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Paul M. Wright, Katherine White and Deborah Gaebler-Spira

The purpose of this study was to examine the application of the Personal and Social Responsibility Model (PSRM) in an adapted physical activity program. Although the PSRM was developed for use with underserved youth, scholars in the field of adapted physical activity have noted its potential relevance for children with disabilities. Using a collective case study, we explored the relevance and perceived benefits of the PSRM in an adapted martial arts program. Participants were five male children with spastic diplegic cerebral palsy. Data sources included observational field notes, medical records, and interviews with participants’ physicians, therapists, and parents. The following themes were generated from the data: increased sense of ability, positive feelings about the program, positive social interactions, and therapeutic relevance. These results indicate that the PSRM can be made relevant to children with disabilities, especially when coupled with appealing and therapeutically relevant content.

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Claudine Sherrill

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Jo E. Cowden, Jennifer Wright and Sue A. Gant

Litigation has been a major reason for the expansion of services in physical education and recreation for handicapped individuals. Public Law 94-142, the Education for All Handicapped children Act, 1975, mandated that physical education was an instructional service to be included in the child’s individual education program. Progress has been made throughout the nation in program implementation, however, educators are often met with strong opposition regarding certification standards, endorsements, or competency based plans to improve delivery of services. This recent class action suit has major implications for the rights of handicapped individuals and improvement of service delivery systems. The purpose of this article is to review the civil suit and to describe the changes which have occurred in services for the handicapped with specific emphasis on adapted physical education, recreation, and leisure.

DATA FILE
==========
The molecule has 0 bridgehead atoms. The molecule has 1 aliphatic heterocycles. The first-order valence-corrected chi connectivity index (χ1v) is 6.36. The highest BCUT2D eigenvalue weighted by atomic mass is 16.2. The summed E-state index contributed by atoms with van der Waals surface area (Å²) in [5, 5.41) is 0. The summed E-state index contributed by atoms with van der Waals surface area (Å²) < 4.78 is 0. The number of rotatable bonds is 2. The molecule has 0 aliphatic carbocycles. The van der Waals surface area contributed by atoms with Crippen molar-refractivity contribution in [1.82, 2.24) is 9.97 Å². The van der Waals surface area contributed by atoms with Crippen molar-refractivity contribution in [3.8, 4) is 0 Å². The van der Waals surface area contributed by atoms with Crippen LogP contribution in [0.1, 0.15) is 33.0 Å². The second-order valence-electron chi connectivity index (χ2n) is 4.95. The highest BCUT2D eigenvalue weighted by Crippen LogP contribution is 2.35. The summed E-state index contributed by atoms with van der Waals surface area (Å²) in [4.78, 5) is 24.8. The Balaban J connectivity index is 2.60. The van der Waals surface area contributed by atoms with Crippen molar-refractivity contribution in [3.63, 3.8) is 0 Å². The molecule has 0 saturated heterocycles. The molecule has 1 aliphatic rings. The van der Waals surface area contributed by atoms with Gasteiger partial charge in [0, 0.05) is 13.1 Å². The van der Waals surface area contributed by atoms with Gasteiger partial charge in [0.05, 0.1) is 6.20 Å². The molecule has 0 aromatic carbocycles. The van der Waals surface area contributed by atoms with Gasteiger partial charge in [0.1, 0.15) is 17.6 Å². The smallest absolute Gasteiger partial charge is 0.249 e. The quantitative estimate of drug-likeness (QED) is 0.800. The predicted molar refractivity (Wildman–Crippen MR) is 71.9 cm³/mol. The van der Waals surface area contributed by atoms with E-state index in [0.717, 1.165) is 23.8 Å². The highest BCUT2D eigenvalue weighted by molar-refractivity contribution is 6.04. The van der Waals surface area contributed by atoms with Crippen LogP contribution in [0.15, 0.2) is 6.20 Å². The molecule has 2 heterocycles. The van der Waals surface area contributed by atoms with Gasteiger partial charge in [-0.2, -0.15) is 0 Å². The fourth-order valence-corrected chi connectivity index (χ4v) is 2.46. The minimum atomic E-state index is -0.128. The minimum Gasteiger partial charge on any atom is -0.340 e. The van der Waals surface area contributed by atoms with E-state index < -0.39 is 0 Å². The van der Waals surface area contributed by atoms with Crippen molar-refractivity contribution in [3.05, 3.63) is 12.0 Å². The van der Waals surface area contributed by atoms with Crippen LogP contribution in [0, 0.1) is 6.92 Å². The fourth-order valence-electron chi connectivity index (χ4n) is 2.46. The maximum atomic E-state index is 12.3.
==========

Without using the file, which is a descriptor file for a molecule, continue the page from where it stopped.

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E. Jane Watkinson and Sock Miang Koh

Moderately mentally handicapped children ages 10 to 12 and youths 13 years and older ran the endurance run of the Canada Fitness Awards Adapted Format under two testing conditions. The current test protocol is one in which subjects select a pace for the entire race and are prompted only by verbal encouragement. A second testing protocol was used in which subjects were paced by a runner at a pace just a bit faster than that displayed during their runs under the current protocol. In the pacing protocol, instructors ran in front of the subjects and verbally and visually prompted them to keep up. The objective of the pacing protocol was to reduce the degree to which the subjects had to plan their runs, and to increase motivation to continue. Completion rates improved with the pacing protocol for both groups. Completion times improved for the younger group. Heart rate responses under both testing conditions were very high and small differences were observed between the two conditions in this dependent variable. Heart rates of subjects in both conditions were at vigorous to severe intensity levels throughout the runs, indicating that subjects were lacking in fitness and were performing at or near maximal capacities.

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Antoni Sureda, Miguel D. Ferrer, Antonia Mestre, Josep A. Tur and Antoni Pons

The authors studied the effects of antioxidant diet supplementation with an almond-based beverage on neutrophil antioxidants, nitrite, and protein oxidative alterations after exercise. Fourteen trained male amateur runners were randomly assigned in a double-blind fashion to receive antioxidant supplementation (152 mg/d vitamin C and 50 mg/d vitamin E) or placebo using an almond-based beverage for 1 mo and participated in a half-marathon race. Blood samples were taken before and after the half-marathon and after 3 hr recovery. Supplementation significantly increased basal neutrophil vitamin C compared with placebo (p < .05). Exercise increased neutrophil vitamin E levels in the supplemented group and decreased vitamin C in both groups after recovery (p < .05). Neutrophil catalase and glutathione peroxidase gene expression and nitrite levels were significantly increased as result of exercise (p < .05). Nitrotyrosine and protein carbonyl derivates increased only in the placebo group after exercise (p < .05), and these values remained high at recovery. No significant differences were evidenced in caspase-3 activity and DNA damage. Antioxidant supplementation with vitamins C and E reduced the exercise-induced oxidation of proteins in neutrophils, without altering the antioxidant adaptive response, as evidenced by the increased catalase and glutathione peroxidase gene expression.